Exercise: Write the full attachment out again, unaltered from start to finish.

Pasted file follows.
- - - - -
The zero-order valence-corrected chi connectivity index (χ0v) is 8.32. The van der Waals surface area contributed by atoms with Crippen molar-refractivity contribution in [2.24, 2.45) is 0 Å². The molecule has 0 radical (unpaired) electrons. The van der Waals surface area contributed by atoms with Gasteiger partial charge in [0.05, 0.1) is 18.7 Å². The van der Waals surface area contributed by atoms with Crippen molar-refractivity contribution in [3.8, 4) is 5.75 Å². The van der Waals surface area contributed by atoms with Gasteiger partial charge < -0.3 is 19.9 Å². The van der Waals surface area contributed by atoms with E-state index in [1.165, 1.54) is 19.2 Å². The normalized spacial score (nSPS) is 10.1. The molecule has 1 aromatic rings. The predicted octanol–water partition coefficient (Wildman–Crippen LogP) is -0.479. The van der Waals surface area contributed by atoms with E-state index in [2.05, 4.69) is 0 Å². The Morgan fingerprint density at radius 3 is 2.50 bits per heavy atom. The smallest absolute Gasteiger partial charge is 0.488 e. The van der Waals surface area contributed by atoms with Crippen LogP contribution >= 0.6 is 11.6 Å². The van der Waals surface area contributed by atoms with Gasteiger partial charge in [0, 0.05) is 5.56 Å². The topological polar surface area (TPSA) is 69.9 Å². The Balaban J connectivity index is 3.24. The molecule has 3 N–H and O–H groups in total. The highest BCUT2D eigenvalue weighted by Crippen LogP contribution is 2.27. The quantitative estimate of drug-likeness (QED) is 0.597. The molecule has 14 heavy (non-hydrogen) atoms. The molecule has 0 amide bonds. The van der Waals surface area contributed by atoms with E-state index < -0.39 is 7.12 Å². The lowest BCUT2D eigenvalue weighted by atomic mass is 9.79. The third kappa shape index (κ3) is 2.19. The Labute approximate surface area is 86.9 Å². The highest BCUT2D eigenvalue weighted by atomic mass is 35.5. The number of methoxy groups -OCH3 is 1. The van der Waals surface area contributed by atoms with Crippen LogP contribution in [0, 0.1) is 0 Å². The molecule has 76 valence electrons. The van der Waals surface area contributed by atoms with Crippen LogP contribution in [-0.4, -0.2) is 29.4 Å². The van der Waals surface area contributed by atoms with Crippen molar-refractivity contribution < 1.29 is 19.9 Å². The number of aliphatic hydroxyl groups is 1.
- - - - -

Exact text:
The zero-order valence-corrected chi connectivity index (χ0v) is 8.32. The van der Waals surface area contributed by atoms with Crippen molar-refractivity contribution in [2.24, 2.45) is 0 Å². The molecule has 0 radical (unpaired) electrons. The van der Waals surface area contributed by atoms with Gasteiger partial charge in [0.05, 0.1) is 18.7 Å². The van der Waals surface area contributed by atoms with Crippen molar-refractivity contribution in [3.8, 4) is 5.75 Å². The van der Waals surface area contributed by atoms with Gasteiger partial charge < -0.3 is 19.9 Å². The van der Waals surface area contributed by atoms with E-state index in [1.165, 1.54) is 19.2 Å². The normalized spacial score (nSPS) is 10.1. The molecule has 1 aromatic rings. The predicted octanol–water partition coefficient (Wildman–Crippen LogP) is -0.479. The van der Waals surface area contributed by atoms with E-state index in [2.05, 4.69) is 0 Å². The Morgan fingerprint density at radius 3 is 2.50 bits per heavy atom. The smallest absolute Gasteiger partial charge is 0.488 e. The van der Waals surface area contributed by atoms with Crippen LogP contribution >= 0.6 is 11.6 Å². The van der Waals surface area contributed by atoms with Gasteiger partial charge in [0, 0.05) is 5.56 Å². The topological polar surface area (TPSA) is 69.9 Å². The Balaban J connectivity index is 3.24. The molecule has 3 N–H and O–H groups in total. The highest BCUT2D eigenvalue weighted by Crippen LogP contribution is 2.27. The quantitative estimate of drug-likeness (QED) is 0.597. The molecule has 14 heavy (non-hydrogen) atoms. The molecule has 0 amide bonds. The van der Waals surface area contributed by atoms with E-state index < -0.39 is 7.12 Å². The lowest BCUT2D eigenvalue weighted by atomic mass is 9.79. The third kappa shape index (κ3) is 2.19. The Labute approximate surface area is 86.9 Å². The highest BCUT2D eigenvalue weighted by atomic mass is 35.5. The number of methoxy groups -OCH3 is 1. The van der Waals surface area contributed by atoms with Crippen LogP contribution in [0, 0.1) is 0 Å². The molecule has 76 valence electrons. The van der Waals surface area contributed by atoms with Crippen LogP contribution in [-0.4, -0.2) is 29.4 Å². The van der Waals surface area contributed by atoms with Crippen molar-refractivity contribution < 1.29 is 19.9 Å². The number of aliphatic hydroxyl groups is 1.